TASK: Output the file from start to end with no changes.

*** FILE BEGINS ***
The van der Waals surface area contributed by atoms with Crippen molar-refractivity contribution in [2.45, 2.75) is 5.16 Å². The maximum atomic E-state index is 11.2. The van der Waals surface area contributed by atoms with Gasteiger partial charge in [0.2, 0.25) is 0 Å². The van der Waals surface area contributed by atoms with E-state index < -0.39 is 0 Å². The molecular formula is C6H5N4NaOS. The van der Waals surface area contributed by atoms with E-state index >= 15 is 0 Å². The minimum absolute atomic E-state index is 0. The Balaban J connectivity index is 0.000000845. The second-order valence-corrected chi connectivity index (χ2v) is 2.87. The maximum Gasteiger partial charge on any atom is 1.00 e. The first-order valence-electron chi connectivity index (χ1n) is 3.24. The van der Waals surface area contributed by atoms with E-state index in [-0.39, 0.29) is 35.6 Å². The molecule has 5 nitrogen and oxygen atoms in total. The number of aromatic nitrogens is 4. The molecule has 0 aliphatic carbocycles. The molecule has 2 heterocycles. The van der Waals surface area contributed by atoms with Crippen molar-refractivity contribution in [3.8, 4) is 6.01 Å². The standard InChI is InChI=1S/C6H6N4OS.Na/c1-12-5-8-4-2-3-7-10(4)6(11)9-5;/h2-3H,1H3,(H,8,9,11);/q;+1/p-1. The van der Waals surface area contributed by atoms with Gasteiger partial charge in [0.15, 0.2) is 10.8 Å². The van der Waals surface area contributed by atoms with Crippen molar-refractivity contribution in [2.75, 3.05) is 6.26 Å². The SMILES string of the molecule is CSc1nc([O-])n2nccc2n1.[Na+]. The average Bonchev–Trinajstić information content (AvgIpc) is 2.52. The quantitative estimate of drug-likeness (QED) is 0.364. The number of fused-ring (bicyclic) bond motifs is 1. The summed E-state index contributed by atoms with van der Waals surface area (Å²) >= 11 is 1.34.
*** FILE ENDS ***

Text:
The van der Waals surface area contributed by atoms with Crippen molar-refractivity contribution in [2.45, 2.75) is 5.16 Å². The maximum atomic E-state index is 11.2. The van der Waals surface area contributed by atoms with Gasteiger partial charge in [0.2, 0.25) is 0 Å². The van der Waals surface area contributed by atoms with E-state index < -0.39 is 0 Å². The molecular formula is C6H5N4NaOS. The van der Waals surface area contributed by atoms with E-state index >= 15 is 0 Å². The minimum absolute atomic E-state index is 0. The Balaban J connectivity index is 0.000000845. The second-order valence-corrected chi connectivity index (χ2v) is 2.87. The maximum Gasteiger partial charge on any atom is 1.00 e. The first-order valence-electron chi connectivity index (χ1n) is 3.24. The van der Waals surface area contributed by atoms with E-state index in [-0.39, 0.29) is 35.6 Å². The molecule has 5 nitrogen and oxygen atoms in total. The number of aromatic nitrogens is 4. The molecule has 0 aliphatic carbocycles. The molecule has 2 heterocycles. The van der Waals surface area contributed by atoms with Crippen molar-refractivity contribution in [3.8, 4) is 6.01 Å². The standard InChI is InChI=1S/C6H6N4OS.Na/c1-12-5-8-4-2-3-7-10(4)6(11)9-5;/h2-3H,1H3,(H,8,9,11);/q;+1/p-1. The van der Waals surface area contributed by atoms with Gasteiger partial charge in [0.15, 0.2) is 10.8 Å². The van der Waals surface area contributed by atoms with Crippen molar-refractivity contribution in [2.75, 3.05) is 6.26 Å². The SMILES string of the molecule is CSc1nc([O-])n2nccc2n1.[Na+]. The average Bonchev–Trinajstić information content (AvgIpc) is 2.52. The quantitative estimate of drug-likeness (QED) is 0.364. The number of fused-ring (bicyclic) bond motifs is 1. The summed E-state index contributed by atoms with van der Waals surface area (Å²) >= 11 is 1.34.